Friday, September 07, 2007

“How Do You Pray for a Soldier?”

The year was 1969. My father, U.S. Army Chaplain Robert H. Rogers, was serving in Vietnam. Every day I prayed for him. My cousin, James would always pray, “God bless our soldiers,” but that got old, hearing him say the same thing over and over. I wish back then that James and I had read Psalm 140. Then we would know how to pray for the my dad and all of the troops.
First, we should pray for the soldier’s safety. Psalm 140 almost sounds like a description of terrorists, as the prayer opens by saying, “Rescue me, O LORD, from evil men; protect me from men of violence, who devise evil plans in their hearts and stir up war every day.” Verse 4 is a prayer to “protect me from men of violence,” and then verse 7 on the Lord who is “my strong deliverer, who shields my head in the day of battle…”
Second, we should pray for justice to prevail. Some people think we should not pray for soldiers at all, because war is violent. However, most Christians agree that there is such a thing as a “just war,” when the soldier’s actions can prevent a greater evil. Certainly the battles fought by God’s people in the Bible imply that. Psalm 140 calls for justice. We read in verse 8, “do not grant the wicked their desires, O LORD; do not let their plans succeed, or they will become proud.” This verse reminds me of those evil men who wanted to prevent Iraqis from having free elections. The psalmist prays in verses 11-12, “may disaster hunt down men of violence,” and prays for “justice for the poor.”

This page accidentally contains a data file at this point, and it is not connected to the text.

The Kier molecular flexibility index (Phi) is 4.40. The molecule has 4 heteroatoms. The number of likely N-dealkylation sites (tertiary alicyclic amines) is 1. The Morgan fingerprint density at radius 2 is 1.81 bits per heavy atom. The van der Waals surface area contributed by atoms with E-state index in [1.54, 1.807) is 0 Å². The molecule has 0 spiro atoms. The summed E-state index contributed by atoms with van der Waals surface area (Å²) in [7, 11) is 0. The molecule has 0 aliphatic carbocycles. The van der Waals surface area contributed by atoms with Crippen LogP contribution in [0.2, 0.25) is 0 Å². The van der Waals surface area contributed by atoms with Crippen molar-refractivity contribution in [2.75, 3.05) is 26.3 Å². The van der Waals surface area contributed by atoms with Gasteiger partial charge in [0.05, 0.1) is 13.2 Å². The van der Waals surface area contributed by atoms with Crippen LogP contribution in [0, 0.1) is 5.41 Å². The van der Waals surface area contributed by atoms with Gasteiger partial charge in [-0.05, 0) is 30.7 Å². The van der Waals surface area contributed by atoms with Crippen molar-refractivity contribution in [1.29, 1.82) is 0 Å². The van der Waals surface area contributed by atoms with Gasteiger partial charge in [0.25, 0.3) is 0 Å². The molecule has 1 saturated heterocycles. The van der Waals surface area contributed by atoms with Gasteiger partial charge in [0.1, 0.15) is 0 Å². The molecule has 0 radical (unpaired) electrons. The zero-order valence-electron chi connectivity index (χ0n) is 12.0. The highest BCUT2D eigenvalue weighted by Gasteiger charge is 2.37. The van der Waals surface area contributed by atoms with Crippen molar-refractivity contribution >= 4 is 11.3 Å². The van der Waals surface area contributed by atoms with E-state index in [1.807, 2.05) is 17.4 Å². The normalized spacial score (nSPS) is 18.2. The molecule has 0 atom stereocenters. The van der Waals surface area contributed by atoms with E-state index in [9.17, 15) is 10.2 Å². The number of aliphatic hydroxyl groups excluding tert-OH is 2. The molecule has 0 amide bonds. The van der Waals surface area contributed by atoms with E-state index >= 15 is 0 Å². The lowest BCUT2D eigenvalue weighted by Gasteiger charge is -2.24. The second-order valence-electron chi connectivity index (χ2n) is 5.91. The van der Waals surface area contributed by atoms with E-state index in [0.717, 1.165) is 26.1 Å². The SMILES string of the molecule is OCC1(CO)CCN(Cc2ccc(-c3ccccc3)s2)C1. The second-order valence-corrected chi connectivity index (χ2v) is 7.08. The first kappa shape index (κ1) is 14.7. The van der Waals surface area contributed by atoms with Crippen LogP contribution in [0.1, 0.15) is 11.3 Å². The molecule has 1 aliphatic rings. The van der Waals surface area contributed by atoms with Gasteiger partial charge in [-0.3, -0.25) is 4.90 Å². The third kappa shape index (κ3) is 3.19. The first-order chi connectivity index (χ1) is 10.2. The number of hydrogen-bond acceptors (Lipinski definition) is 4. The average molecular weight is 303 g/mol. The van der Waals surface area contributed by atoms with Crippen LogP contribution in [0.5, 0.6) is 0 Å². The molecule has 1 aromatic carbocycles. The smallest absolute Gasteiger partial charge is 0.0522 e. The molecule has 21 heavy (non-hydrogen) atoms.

Third, we should pray for our own faith to increase. After a pause, called “Selah,” at the end of verse 5, he begins the prayer again in verse 6 with a statement of personal trust: “O LORD, I say to you, ‘You are my God.’ Hear, O LORD, my cry for mercy.” Then Psalm 140 ends with the confident hope that the upright will “live in Your presence.” Those soldiers who died in battle can know that their deaths are not in vain, for they served their nation well. And those soldiers who trusted in Jesus Christ as personal Savior and Lord can know that they will live in God’s presence in Heaven, as verse 13 proclaims.
I was at Boy Scout camp when my PawPaw showed up early to rush me to the small airport in Hattiesburg, Mississippi. My Dad had come home from Vietnam several days earlier than expected. I watched as a bronze-looking man got off the little plane and walked across the hot concrete, and my Mom rushed to his arms, tears running down her face, to welcome him home.
Max Lucado, in his book The Applause of Heaven, says that one day we will get off at Heaven’s airport, and there will be One whose nail-scarred hands will stretch from His robe, as He applauds our service on earth and our arrival home.
Yes, we can pray for that!

No comments: